Weitzman News

Posted February 11, 2022
  • Still from 'Remastering Eden,' 2021

    A collaboration between Pietrusko and Courtney Stephens. The piece uses Soviet archival footage to imagine a future institution who resurrects a fallen planet through the magic of cinema.

  • Still from 'In Plain Sight,' 2018

    A geospatial documentary that critiques the NASA “night lights” dataset and reveals locations with lights and no people, and locations with populations living in the dark

Q&A: Robert Gerard Pietrusko, Associate Professor of Landscape Architecture

This semester, Robert Gerard Pietrusko joined the standing faculty of the Department of Landscape Architecture as an associate professor, following a decade on the landscape architecture faculty at the Harvard Graduate School of Design. His design work, which is produced under the name of his studio, WARNING OFFICE, has been exhibited in more than 15 countries, and he a fellow at the American Academy in Rome in 2021. An inveterate polymath, Pietrusko earned a Bachelor of Music in Music Synthesis from the Berklee College of Music, a Master of Science in Electrical Engineering from Villanova University, and a Master of Architecture from the Graduate School of Design at Harvard University.

Your undergraduate degree is in music. Were you initially a musician who moved into other fields? How would you describe your trajectory from music to landscape architecture?

I can locate it to a single summer, actually. In 2000, I did a fellowship in Paris in the lab of Iannis Xenakis, who famously was both an engineer and a composer. As part of Le Corbusier’s atelier, he designed the fanciful Phillips Pavilion for the 1958 World’s Fair, which was a multimedia environment combining film, spatialized audio, and architecture. I was already in love with that piece and how sound, space, and images came together. That summer, in the Pompidou library, I also encountered books about Superstudio and Buckminster Fuller. These all resonated with me as possibly being a single way of working. I felt that one could create compositions proposing future relationships among  cities, landscapes, and music. It was an operatic ambition. At the time, I didn’t know what it meant. Maybe I still don’t. I just knew I wanted my work to be immersive, embodied, and multimedia. I don’t think I’ve ever moved away from that ambition.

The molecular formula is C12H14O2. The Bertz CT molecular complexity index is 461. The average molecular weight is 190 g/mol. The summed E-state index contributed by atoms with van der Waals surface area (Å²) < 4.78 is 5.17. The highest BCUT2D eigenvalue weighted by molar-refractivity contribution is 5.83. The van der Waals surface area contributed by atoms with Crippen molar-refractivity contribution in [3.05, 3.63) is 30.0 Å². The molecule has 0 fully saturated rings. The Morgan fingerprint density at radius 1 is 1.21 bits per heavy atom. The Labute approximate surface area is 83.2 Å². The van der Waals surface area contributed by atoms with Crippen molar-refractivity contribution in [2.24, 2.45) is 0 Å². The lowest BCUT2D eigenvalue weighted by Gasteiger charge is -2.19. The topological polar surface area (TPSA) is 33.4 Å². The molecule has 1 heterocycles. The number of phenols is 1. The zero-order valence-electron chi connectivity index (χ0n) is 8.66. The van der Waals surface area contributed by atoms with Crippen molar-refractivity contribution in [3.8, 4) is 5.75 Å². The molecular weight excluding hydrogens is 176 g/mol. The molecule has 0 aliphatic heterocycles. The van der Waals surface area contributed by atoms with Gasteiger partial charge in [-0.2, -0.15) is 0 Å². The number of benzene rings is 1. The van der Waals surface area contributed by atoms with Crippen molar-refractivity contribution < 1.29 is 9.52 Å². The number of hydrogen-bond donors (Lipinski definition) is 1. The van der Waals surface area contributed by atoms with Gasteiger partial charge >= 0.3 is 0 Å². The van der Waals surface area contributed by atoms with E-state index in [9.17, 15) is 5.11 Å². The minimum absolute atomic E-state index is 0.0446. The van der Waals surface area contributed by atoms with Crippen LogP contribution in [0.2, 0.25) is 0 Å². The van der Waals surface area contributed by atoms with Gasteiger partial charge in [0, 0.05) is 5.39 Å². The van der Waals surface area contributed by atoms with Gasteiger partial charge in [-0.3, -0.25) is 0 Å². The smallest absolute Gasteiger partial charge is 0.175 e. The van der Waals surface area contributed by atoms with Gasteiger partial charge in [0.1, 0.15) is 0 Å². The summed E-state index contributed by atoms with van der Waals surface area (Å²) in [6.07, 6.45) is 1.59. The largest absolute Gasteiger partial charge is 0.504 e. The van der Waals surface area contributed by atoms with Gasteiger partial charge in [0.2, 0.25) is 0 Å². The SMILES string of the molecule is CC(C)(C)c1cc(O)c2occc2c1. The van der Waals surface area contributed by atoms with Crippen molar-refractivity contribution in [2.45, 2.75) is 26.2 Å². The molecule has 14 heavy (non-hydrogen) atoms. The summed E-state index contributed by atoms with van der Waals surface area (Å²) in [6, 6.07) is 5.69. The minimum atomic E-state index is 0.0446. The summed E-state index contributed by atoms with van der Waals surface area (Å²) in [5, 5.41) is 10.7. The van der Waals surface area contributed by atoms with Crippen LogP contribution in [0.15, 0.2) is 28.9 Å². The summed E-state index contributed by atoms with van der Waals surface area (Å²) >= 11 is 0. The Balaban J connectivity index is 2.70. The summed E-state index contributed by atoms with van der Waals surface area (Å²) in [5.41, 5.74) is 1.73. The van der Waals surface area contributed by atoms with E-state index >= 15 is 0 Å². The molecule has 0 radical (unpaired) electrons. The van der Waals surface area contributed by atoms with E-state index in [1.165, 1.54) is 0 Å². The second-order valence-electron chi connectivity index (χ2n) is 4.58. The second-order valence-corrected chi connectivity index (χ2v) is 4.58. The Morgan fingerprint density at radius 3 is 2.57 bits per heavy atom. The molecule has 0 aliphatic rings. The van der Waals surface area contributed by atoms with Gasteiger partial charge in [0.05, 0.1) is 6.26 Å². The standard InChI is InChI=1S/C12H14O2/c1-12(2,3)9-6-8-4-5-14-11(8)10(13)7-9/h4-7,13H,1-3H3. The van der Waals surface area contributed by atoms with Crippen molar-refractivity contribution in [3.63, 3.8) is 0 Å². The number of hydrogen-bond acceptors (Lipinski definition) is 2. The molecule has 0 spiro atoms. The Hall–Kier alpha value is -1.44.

Tell us about your experience at the American Academy in Rome. What was it like being a Fellow during the pandemic?

When we got to Rome, it was clear that we weren’t going to have the experience that most other Fellows have had. Because of quarantine, there wasn’t a ton of social interaction at first. What we did find, however, was that we got to experience Rome in an exceptional way, which I don’t think will ever be possible again. The museums and the churches were open, but the boundaries to the region were closed to the people who live outside of Lazio. We had the Sistine Chapel to ourselves, except for the guards. Just us. This was our experience of all of Rome–drifting through it, as if we were ghosts. It was the most magical thing I can describe. The pandemic was obviously terrible in so many ways, but it also gave us life-changing access to the most beautiful city.

This semester you’re teaching a landscape architecture studio called Conspiracy as Method, which looks at a number of natural disasters that have been attributed to climate change, like the Day Zero water crisis in Cape Town, South Africa in 2018. What are students are working on in the studio?

I've been engaged in a larger research project over the last two or three years about conspiracy theories as a type of world building. I have been looking at how conspiracy theorists represent the world and I see a real speculative creativity. When arguing that there are hidden actors manging the planet, they are imagining complex and sometimes very clever connections. It reminded me, of course, of the ways that paranoid styles of reasoning had already been used in design. Specifically Rem Koolhaas’s use of the paranoid critical method when writing Delirious New York. I wanted to explore that overlap as a bit of an opportunity.

It's a difficult tightrope to walk because I don't want to give any oxygen to conspiracy theories in general—some are of course reprehensible—but I do want to acknowledge that a vast amount of people actually believe in at least some conspiracy theories. It suggests that a conspiratorial style of thoughts is a common human trait. It’s a continuum. The most fanciful theories encapsulate the whole planet and there is an irony in that. When conspiracy theorists imagine, with cynicism, that there are all these major institutions and actors that collectively manage the world, well, that's actually a rather optimistic view of what society is capable of. Do we as designers have this same optimism? Hoping that we might, I took all of these pieces as prompts to ask: Can we explore the relationship between design thinking and conspiratorial reasoning to, in a positive way, imagine how the world could be governed in the face of climate change?